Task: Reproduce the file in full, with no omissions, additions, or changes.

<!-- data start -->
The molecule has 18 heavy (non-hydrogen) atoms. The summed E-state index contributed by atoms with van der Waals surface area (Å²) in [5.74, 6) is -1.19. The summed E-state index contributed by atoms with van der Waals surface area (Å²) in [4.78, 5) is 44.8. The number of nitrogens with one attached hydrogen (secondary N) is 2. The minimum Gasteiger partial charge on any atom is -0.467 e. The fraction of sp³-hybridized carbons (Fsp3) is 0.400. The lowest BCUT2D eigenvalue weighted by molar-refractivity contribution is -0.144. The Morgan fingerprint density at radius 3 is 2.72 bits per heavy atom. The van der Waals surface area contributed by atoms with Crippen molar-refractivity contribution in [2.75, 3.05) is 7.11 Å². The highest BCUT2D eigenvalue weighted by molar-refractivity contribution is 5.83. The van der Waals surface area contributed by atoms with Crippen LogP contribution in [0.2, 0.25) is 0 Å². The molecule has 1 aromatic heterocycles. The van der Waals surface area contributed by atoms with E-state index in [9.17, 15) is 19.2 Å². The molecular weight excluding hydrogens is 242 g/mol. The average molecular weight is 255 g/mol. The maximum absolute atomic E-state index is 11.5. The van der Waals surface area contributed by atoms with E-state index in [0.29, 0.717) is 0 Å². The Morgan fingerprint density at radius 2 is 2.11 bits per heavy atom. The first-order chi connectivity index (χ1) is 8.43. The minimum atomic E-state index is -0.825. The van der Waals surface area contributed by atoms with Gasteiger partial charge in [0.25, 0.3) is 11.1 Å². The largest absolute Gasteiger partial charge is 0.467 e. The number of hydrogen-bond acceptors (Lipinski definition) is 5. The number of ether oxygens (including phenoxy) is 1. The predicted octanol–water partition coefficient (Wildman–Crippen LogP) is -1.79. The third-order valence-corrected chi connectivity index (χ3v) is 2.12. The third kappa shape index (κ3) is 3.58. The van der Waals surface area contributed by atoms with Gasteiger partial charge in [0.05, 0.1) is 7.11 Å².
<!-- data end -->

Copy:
The molecule has 18 heavy (non-hydrogen) atoms. The summed E-state index contributed by atoms with van der Waals surface area (Å²) in [5.74, 6) is -1.19. The summed E-state index contributed by atoms with van der Waals surface area (Å²) in [4.78, 5) is 44.8. The number of nitrogens with one attached hydrogen (secondary N) is 2. The minimum Gasteiger partial charge on any atom is -0.467 e. The fraction of sp³-hybridized carbons (Fsp3) is 0.400. The lowest BCUT2D eigenvalue weighted by molar-refractivity contribution is -0.144. The Morgan fingerprint density at radius 3 is 2.72 bits per heavy atom. The van der Waals surface area contributed by atoms with Crippen molar-refractivity contribution in [2.75, 3.05) is 7.11 Å². The highest BCUT2D eigenvalue weighted by molar-refractivity contribution is 5.83. The van der Waals surface area contributed by atoms with Crippen LogP contribution in [0.2, 0.25) is 0 Å². The molecule has 1 aromatic heterocycles. The van der Waals surface area contributed by atoms with E-state index in [9.17, 15) is 19.2 Å². The molecular weight excluding hydrogens is 242 g/mol. The average molecular weight is 255 g/mol. The maximum absolute atomic E-state index is 11.5. The van der Waals surface area contributed by atoms with E-state index in [0.29, 0.717) is 0 Å². The Morgan fingerprint density at radius 2 is 2.11 bits per heavy atom. The first-order chi connectivity index (χ1) is 8.43. The minimum atomic E-state index is -0.825. The van der Waals surface area contributed by atoms with Gasteiger partial charge in [0.25, 0.3) is 11.1 Å². The largest absolute Gasteiger partial charge is 0.467 e. The number of hydrogen-bond acceptors (Lipinski definition) is 5. The number of ether oxygens (including phenoxy) is 1. The predicted octanol–water partition coefficient (Wildman–Crippen LogP) is -1.79. The third-order valence-corrected chi connectivity index (χ3v) is 2.12. The third kappa shape index (κ3) is 3.58. The van der Waals surface area contributed by atoms with Gasteiger partial charge in [0.05, 0.1) is 7.11 Å².